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  1. IR2501 – week 6 lectures I - Edward Said’s critique of Orientalism Claire Heristchi F43 EWB Consultation Times: Tuesdays 10-noon c.heristchi@abdn.ac.uk

  2. Orientalism in a historical context • Orientalism: academic and artistic discourse on the Middle East from a European perspective. • Developed over centuries: • Steeped in violent encounter during the crusades, Islamic invasion in Europe, era of exploration, and later colonialism • Formally involving academic books, fiction, poetry, art, travel logs… - production of a corpus of knowledge about the region • In principle: a major push toward better understanding of different cultures, languages, religion, etc. • But can we assume that this knowledge was unbiased, politically neutral?

  3. Said’s Critique of the Tradition of Orientalism • Edward W. Said: Palestinian-American cultural critic who used his skills in literary analysis to deconstruct key texts in the Orientalist tradition • Key texts: Orientalism, Culture and Imperialism, Covering Islam • Traditional images of the Orient always emphasise violence, barbarism, mystery, sensuality of the hidden woman (fantasies of the harem) • These ideas have permeated centuries of novels, paintings, newspaper reports, but also academic knowledge by specialists…

  4. Major Claims of Orientalism: • The Orient is a homogeneous entity geographically • Its features do not fundamentally change over time • Defined by lack of progress/modernisation • Emphasis on how the Islamic civilisation is in decline because Islam is flawed (- anti modern) • Bound to be despotic (and violent) because Islam cannot adapt to the modern world

  5. Said’s theoretical and methodological approach • Questioning of assumptions underpinning academic scholarship, especially objectivity • Connection between power requirements (domination) and the production of the academic discourse on the Orient: • Orientalism is: “the corporate institution for dealing with the Orient… by making statements about it, authorizing views on it…teaching it, settling it, ruling over it” • Connection to Foucault’s post-structuralism • Discourse is based on ‘Othering’ - defining difference as threatening and inferior • ultimately says a lot more about ourselves than the Middle East: a map of colonialism? • This applies historically and in the contemporary setting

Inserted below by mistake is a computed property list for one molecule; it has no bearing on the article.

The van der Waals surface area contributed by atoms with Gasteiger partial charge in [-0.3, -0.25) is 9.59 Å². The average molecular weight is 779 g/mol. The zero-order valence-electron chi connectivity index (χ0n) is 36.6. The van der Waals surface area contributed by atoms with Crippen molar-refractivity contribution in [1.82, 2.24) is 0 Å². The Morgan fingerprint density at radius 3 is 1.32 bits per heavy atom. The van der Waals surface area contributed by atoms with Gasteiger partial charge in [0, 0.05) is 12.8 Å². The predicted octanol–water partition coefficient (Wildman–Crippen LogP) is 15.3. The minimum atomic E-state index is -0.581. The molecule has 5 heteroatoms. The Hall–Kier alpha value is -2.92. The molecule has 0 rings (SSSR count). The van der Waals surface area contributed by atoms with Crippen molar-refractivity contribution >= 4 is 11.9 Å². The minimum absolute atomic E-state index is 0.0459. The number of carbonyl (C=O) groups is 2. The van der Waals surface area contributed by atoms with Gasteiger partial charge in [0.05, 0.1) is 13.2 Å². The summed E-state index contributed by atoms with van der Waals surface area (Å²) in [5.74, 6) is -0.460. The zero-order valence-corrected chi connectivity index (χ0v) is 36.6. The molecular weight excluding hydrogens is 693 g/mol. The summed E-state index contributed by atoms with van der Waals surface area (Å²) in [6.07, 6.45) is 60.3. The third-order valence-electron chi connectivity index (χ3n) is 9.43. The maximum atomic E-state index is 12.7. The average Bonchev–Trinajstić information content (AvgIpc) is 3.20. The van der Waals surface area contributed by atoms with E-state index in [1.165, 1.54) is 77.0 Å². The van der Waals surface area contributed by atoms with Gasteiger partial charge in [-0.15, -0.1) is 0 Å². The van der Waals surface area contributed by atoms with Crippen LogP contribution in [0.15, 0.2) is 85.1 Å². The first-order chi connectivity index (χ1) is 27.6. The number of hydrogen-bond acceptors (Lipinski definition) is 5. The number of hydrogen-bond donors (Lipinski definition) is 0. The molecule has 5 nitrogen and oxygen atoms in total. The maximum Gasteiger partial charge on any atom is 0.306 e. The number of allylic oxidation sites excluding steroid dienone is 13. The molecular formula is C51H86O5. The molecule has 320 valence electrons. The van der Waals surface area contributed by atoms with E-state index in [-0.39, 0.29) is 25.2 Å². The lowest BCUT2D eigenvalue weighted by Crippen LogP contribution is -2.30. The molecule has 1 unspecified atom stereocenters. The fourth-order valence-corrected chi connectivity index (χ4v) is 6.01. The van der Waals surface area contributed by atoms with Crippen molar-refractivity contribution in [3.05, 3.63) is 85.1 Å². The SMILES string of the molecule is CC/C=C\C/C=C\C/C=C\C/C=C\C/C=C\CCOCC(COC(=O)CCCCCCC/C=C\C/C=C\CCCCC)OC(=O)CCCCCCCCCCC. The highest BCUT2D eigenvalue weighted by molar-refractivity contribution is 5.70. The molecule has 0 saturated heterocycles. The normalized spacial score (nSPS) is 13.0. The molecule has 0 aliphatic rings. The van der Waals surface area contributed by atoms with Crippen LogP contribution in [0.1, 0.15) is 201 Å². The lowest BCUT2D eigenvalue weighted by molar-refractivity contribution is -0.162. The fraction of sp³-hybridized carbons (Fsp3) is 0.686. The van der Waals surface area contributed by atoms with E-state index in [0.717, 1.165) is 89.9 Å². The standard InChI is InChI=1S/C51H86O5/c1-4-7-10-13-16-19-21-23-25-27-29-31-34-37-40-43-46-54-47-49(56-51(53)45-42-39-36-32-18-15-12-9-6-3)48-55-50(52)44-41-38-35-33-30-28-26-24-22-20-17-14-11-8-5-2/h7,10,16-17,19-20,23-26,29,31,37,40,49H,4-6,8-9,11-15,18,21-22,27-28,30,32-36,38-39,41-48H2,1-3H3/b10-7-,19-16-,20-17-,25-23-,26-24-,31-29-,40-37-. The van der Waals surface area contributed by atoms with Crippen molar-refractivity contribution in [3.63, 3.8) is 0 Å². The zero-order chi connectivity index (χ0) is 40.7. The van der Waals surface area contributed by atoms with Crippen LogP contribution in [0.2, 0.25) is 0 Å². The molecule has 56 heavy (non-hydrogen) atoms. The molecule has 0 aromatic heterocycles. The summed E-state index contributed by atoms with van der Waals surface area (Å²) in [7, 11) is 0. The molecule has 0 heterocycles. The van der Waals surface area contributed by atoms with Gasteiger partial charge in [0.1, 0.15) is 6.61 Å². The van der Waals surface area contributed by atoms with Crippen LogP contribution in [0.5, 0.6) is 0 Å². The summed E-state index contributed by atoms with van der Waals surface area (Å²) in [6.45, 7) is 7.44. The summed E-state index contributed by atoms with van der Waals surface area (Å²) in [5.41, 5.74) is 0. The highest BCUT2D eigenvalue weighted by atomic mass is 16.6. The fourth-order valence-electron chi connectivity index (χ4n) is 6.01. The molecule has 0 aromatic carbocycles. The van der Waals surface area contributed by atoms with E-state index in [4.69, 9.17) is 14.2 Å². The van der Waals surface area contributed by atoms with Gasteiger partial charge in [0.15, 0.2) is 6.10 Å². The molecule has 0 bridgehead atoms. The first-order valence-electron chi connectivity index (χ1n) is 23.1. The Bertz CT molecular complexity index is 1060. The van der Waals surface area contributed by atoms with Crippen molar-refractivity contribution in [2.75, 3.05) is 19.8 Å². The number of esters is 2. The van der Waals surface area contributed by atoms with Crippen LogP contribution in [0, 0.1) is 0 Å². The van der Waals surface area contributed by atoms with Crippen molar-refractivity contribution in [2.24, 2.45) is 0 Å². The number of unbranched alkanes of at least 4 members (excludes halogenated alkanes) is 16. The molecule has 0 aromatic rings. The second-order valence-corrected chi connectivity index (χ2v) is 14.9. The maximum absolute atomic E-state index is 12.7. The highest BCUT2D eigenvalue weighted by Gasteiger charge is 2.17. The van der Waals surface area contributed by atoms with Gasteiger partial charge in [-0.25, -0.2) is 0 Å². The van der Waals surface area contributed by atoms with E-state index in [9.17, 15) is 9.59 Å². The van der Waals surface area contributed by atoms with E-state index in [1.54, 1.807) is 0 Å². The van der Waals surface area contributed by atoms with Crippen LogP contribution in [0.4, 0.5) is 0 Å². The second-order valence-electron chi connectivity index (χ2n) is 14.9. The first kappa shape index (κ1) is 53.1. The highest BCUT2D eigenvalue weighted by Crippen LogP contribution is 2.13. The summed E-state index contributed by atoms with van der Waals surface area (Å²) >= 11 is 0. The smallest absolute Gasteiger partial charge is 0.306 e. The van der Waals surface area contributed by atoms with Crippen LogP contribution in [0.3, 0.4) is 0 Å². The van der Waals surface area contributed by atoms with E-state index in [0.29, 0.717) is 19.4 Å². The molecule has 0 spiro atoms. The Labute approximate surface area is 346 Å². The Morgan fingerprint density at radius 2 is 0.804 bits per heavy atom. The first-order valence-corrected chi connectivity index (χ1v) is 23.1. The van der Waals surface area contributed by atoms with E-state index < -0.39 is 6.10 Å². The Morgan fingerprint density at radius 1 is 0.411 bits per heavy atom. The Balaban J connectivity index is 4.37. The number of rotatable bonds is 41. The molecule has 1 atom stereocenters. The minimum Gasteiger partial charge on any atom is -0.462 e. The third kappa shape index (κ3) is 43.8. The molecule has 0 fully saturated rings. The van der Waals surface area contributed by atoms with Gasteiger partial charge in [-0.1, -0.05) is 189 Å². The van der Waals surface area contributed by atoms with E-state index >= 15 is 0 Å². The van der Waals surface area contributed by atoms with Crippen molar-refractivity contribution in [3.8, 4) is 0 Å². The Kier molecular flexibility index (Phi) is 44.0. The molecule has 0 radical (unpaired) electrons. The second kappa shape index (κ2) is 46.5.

6. Ambiguities in Said’s Analysis • Is it realistic to ever overcome the problem of assumptions, or essentialism? What are the alternatives when talking of other cultures? • Aijaz Ahmad: can one use Foucault’s deconstruction and wanting be a humanist… • Getting too caught up personal feuds (with Bernard Lewis) • Does this open the door to nativism? • Misreading of Said • Nativism posits that Oriental/native voices are more objective and thus more reliable • Can Westerners contribute at all? Is this reverse ‘Orientalism’?

  7. What relevance to IR Theory? • Neither the ‘Islamic World’ nor the ‘West’ are monolithic entities or ‘civilisations’, so why are we using them as categories in IR? • A politics of space is core to IR? • Failure to historicise ‘difference’? • Complexity of Empire as a mode for regulating power relationships: has its own legitimising discourse, and legitimising agents • Is there a current discourse of Empire: ‘failed states’, the ‘developing’ world, ‘rogues’… • Do we assume that rationality is a Western virtue? • Do we assume a linear path to (liberal capitalist) development? Was there ever a level-playing field? • Is the ‘postcolonial’ world one of genuine independence?

  8. The Legacy • Said was extremely influential to literary theorists… But most IR and ME studies scholars continue to proceed in the same way • Sadowski shows how analyses on the supposed incompatibility between Islam and democracy reflect Orientalist assumptions • Nativists have rejected the validity of all Western scholarship – some have not followed Said’s injunction to engage in genuine dialogue • Birth of a new critical idiom: Postcolonial Studies